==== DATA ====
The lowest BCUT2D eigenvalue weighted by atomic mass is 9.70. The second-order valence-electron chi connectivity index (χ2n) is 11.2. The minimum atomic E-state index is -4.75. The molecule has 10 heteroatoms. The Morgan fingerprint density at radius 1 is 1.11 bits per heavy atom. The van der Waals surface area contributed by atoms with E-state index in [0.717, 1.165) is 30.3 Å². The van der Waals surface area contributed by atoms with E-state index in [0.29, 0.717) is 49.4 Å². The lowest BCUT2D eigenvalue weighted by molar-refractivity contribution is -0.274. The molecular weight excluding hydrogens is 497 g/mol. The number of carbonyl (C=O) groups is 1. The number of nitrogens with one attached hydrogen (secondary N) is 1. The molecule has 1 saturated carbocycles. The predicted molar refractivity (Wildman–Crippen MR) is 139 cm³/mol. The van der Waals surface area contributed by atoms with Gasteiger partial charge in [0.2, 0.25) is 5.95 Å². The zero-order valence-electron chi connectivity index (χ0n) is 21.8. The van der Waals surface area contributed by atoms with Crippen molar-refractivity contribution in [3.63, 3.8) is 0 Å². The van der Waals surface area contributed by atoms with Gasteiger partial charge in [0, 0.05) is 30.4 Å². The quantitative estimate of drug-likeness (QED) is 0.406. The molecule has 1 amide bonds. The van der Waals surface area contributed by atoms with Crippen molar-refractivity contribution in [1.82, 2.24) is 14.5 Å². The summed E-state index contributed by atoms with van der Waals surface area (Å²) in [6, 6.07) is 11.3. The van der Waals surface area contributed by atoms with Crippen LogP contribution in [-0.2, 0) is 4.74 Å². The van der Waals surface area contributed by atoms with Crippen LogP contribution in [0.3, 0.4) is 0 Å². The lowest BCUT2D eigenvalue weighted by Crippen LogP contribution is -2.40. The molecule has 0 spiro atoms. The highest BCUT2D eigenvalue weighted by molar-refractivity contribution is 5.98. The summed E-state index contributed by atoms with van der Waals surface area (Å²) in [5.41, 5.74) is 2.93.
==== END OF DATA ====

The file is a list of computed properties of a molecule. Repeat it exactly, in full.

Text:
The lowest BCUT2D eigenvalue weighted by atomic mass is 9.70. The second-order valence-electron chi connectivity index (χ2n) is 11.2. The minimum atomic E-state index is -4.75. The molecule has 10 heteroatoms. The Morgan fingerprint density at radius 1 is 1.11 bits per heavy atom. The van der Waals surface area contributed by atoms with E-state index in [0.717, 1.165) is 30.3 Å². The van der Waals surface area contributed by atoms with E-state index in [0.29, 0.717) is 49.4 Å². The lowest BCUT2D eigenvalue weighted by molar-refractivity contribution is -0.274. The molecular weight excluding hydrogens is 497 g/mol. The number of carbonyl (C=O) groups is 1. The number of nitrogens with one attached hydrogen (secondary N) is 1. The molecule has 1 saturated carbocycles. The predicted molar refractivity (Wildman–Crippen MR) is 139 cm³/mol. The van der Waals surface area contributed by atoms with Gasteiger partial charge in [0.2, 0.25) is 5.95 Å². The zero-order valence-electron chi connectivity index (χ0n) is 21.8. The van der Waals surface area contributed by atoms with Crippen molar-refractivity contribution in [3.63, 3.8) is 0 Å². The van der Waals surface area contributed by atoms with Gasteiger partial charge in [0, 0.05) is 30.4 Å². The quantitative estimate of drug-likeness (QED) is 0.406. The molecule has 1 amide bonds. The van der Waals surface area contributed by atoms with Crippen molar-refractivity contribution in [1.82, 2.24) is 14.5 Å². The summed E-state index contributed by atoms with van der Waals surface area (Å²) in [6, 6.07) is 11.3. The van der Waals surface area contributed by atoms with Crippen LogP contribution in [-0.2, 0) is 4.74 Å². The van der Waals surface area contributed by atoms with Crippen LogP contribution in [0.3, 0.4) is 0 Å². The lowest BCUT2D eigenvalue weighted by Crippen LogP contribution is -2.40. The molecule has 0 spiro atoms. The highest BCUT2D eigenvalue weighted by molar-refractivity contribution is 5.98. The summed E-state index contributed by atoms with van der Waals surface area (Å²) in [5.41, 5.74) is 2.93.